Ihave a far better excuse for my guitar playing, which I didn’t take up until after I was 40, than my piano playing. My first wife Julie gave me a classical guitar for my birthday that year—one of the many serendipitous gifts of our relationship. I was immediately enthralled with the warm sounds but confounded by the difficulty of the instrument. Still, I perservered long enough to pluck out the memories I have stored here. They are, to be sure, of little musical merit. It’s all too obvious I can’t really play or sing. But I have placed them here in the vain hope that my children might one day listen to them, perhaps after I’m gone, and remember that for a time they lived in a magical world where a silly man who loved them sat with a guitar at the edge of their beds, singing them to sleep.
My Heroes Have Always Been Cowboys
If like me you are a Baby Boomer who grew up in America, you were likely weaned on television shows like Gunsmoke, Daniel Boone, The Rifleman, and Bonanza. The cowboy is an American ideal and was the model for millions of young children. My own children were born in Texas, the original home of the lonesome cowboy whose favourite son, Willie Nelson, wrote this iconic tune. It was Caroline’s bedtime favourite. Recorded in Raleigh in 2003.
The Big Rock Candy Mountains
This was another bedtime favourite of my daughter Caroline. She and I recorded this together in 2003, when she was about 12, on a four-track tape recorder in our den. We discovered this time-honored folk tune after it appeared on the soundtrack of the movie, “O Brother Where Art Thou,” in the year 2000. I changed the words a bit to make it more appropriate as a bedtime lulabye for a child. That’s why you hear us singing about “little streams of Yoo-hoo” (an iconic southern chocolate drink) instead of alcohol and lakes of Mountain Dew (an American lemon-lime soft drink) insted of whiskey. I couldn’t think of a suitable replacement for “cigarette trees,” however, so that stayed.
The Ballad of Kip Hurley
Between 1995 and 2003, when I was writing and publishing “Hurley’s Journal” for 10,000 subscribers in 48 states, my son Kip was my constant companion on canoe trips all over North America along with, to a lesser but just as welcome extent, his younger sister Caroline. This ballad is an ode I wrote to my plucky son when he was about 11 or 12. I managed to mortify him by sharing it with all his friends’ parents. He has forgiven me since then and I hope will cherish this memory of his younger self and a wonderful boyhood spent in the woods. This was recorded in Raleigh, I’m guessing, in about 2001.
Mamas Don’t Let Your Babies Grow Up To Be Cowboys
My daughter Caroline and I had a fair repertorie of Wille Nelson cowboy songs, and this was one of her favourites. We recorded this duet I would guess when Caroline was about ten years old, in 2001, in Raleigh. Years later, I find myself haunted by the words, “He’ll never stay home and he’s always alone, even with someone he loves.” That perhaps would be a fitting epitaph for my failure in marriage. But Caroline will learn in time that life is often messy and imperfect, and so are people. She stopped speaking to me six years ago, in 2014. This remains a source of deep sadness but not bitterness, for me. I write this here because I have no other way to reach my daughter—and because life is short. I can only hope that these words and the memory of this old song will bring more understanding than judgment, in time.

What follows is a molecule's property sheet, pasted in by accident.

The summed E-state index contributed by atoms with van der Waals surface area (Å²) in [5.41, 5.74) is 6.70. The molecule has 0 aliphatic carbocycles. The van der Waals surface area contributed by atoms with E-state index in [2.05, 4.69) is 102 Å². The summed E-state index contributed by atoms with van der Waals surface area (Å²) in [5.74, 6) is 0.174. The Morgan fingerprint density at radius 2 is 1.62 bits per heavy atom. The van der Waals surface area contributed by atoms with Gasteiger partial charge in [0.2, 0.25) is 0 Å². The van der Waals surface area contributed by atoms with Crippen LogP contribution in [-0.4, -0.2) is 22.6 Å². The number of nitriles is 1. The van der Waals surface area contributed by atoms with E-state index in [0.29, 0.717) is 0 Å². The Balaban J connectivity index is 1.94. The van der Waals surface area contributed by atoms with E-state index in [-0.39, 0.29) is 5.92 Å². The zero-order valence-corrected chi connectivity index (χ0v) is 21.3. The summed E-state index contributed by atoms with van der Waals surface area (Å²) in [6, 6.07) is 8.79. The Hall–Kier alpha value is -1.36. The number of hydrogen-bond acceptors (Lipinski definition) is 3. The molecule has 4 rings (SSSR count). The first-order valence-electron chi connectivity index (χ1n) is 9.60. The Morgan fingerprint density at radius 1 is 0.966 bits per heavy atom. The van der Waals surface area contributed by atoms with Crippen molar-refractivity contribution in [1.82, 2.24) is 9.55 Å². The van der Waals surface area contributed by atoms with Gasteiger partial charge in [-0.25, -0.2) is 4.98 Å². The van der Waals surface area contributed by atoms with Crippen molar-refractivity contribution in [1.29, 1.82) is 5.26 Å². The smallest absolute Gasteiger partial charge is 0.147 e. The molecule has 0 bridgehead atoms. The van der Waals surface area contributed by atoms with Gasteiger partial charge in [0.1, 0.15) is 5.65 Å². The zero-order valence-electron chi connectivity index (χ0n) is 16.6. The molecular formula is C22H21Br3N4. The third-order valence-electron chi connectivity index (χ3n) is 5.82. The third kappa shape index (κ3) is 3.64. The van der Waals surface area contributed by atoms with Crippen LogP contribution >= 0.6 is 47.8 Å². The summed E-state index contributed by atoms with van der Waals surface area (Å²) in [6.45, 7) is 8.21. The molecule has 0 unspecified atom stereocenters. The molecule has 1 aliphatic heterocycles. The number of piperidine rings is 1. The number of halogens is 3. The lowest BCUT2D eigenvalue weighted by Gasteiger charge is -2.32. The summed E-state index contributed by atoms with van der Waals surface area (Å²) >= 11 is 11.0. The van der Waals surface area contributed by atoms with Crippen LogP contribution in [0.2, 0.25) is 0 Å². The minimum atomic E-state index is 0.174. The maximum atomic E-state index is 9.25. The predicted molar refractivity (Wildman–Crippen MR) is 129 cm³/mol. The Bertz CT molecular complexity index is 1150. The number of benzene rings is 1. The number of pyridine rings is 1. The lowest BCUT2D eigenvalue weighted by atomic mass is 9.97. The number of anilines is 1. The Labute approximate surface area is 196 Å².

A Smile and a Tear
This sweet and mournful tune was written by Nashville songwriter Jerry Vandiver. I met Jerry, who is a canoeing enthusiast in addition to a talented musician, at a book signing in Nashville for “Letters from the Woods” in 2004. He and his wife later came sailing with me in North Carolina. Jerry taught me this song whilst we were anchored in the harbor at Oriental. He also told me this joke: “How do you get a Nashville songwriter off your porch? You pay him for the pizza.” Recorded in Raleigh in 2006.
Puff the Magic Dragon
This timeless hit from the sixties by Peter Paul & Mary was the perfect foil for a duet with Caroline and another perennial favourite of the bedtime songbook. Recorded in Raleigh in 2001, when Caroline was about nine years old.
The Garden Song
This wonderful song, made famous by Pete Seeger and beloved by children everywhere, also happens to be a favourite of my sister Sherry. It is offered here in thanks to her for all the Eskimo kisses, all the love and attention, all the kindness and understanding, without which I could not have carried a tune of my own or much of anything else in this life.
My wife Jill, who is British, taught me that’s extremely poor form for an American to try to put on an Irish accent, much less sing one. I recorded this Irish folk song, sadly, before I learned that valuable lesson. Thankfully my children were none the wiser after hearing it for years at bedtime. It was one of their favourites. I have a memory of singing this song to a living-room floor full of fifth-grade girls who had come to our house for a sleepover on Caroline’s birthday, one year.
This Old Man (Loves Caroline)
I wrote and recorded this adaptation of the famous paddywack nursery rhyme for Caroline’s tenth birthday. She’s now 28 with children of her own, but for me the words are as true today as they were then.